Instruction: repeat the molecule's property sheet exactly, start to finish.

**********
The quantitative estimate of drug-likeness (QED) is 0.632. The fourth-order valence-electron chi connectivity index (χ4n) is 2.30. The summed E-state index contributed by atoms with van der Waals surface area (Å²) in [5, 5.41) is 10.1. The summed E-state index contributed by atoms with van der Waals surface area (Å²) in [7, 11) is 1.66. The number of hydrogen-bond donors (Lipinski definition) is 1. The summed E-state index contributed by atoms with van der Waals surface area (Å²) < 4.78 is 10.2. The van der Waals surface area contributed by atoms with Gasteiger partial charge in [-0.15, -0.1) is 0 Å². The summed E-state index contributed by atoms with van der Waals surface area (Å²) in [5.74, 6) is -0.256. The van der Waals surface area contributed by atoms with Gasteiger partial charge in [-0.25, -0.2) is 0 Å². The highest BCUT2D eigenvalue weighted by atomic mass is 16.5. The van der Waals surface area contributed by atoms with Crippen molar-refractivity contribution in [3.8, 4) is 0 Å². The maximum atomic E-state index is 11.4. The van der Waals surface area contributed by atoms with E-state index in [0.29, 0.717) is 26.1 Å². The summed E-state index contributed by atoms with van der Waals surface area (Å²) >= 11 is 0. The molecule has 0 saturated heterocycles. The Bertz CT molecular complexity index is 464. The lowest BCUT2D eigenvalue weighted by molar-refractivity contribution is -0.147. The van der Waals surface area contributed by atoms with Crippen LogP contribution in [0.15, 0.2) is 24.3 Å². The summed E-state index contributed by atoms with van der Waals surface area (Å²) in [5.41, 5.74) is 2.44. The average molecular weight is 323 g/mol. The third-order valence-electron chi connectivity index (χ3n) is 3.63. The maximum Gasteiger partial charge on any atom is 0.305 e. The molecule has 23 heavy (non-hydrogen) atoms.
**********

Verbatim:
The quantitative estimate of drug-likeness (QED) is 0.632. The fourth-order valence-electron chi connectivity index (χ4n) is 2.30. The summed E-state index contributed by atoms with van der Waals surface area (Å²) in [5, 5.41) is 10.1. The summed E-state index contributed by atoms with van der Waals surface area (Å²) in [7, 11) is 1.66. The number of hydrogen-bond donors (Lipinski definition) is 1. The summed E-state index contributed by atoms with van der Waals surface area (Å²) < 4.78 is 10.2. The van der Waals surface area contributed by atoms with Gasteiger partial charge in [-0.15, -0.1) is 0 Å². The summed E-state index contributed by atoms with van der Waals surface area (Å²) in [5.74, 6) is -0.256. The van der Waals surface area contributed by atoms with Gasteiger partial charge in [-0.25, -0.2) is 0 Å². The highest BCUT2D eigenvalue weighted by atomic mass is 16.5. The van der Waals surface area contributed by atoms with Crippen molar-refractivity contribution in [3.8, 4) is 0 Å². The maximum atomic E-state index is 11.4. The van der Waals surface area contributed by atoms with E-state index in [0.29, 0.717) is 26.1 Å². The summed E-state index contributed by atoms with van der Waals surface area (Å²) >= 11 is 0. The molecule has 0 saturated heterocycles. The Bertz CT molecular complexity index is 464. The lowest BCUT2D eigenvalue weighted by molar-refractivity contribution is -0.147. The van der Waals surface area contributed by atoms with Crippen LogP contribution in [0.15, 0.2) is 24.3 Å². The summed E-state index contributed by atoms with van der Waals surface area (Å²) in [5.41, 5.74) is 2.44. The average molecular weight is 323 g/mol. The third-order valence-electron chi connectivity index (χ3n) is 3.63. The maximum Gasteiger partial charge on any atom is 0.305 e. The molecule has 23 heavy (non-hydrogen) atoms.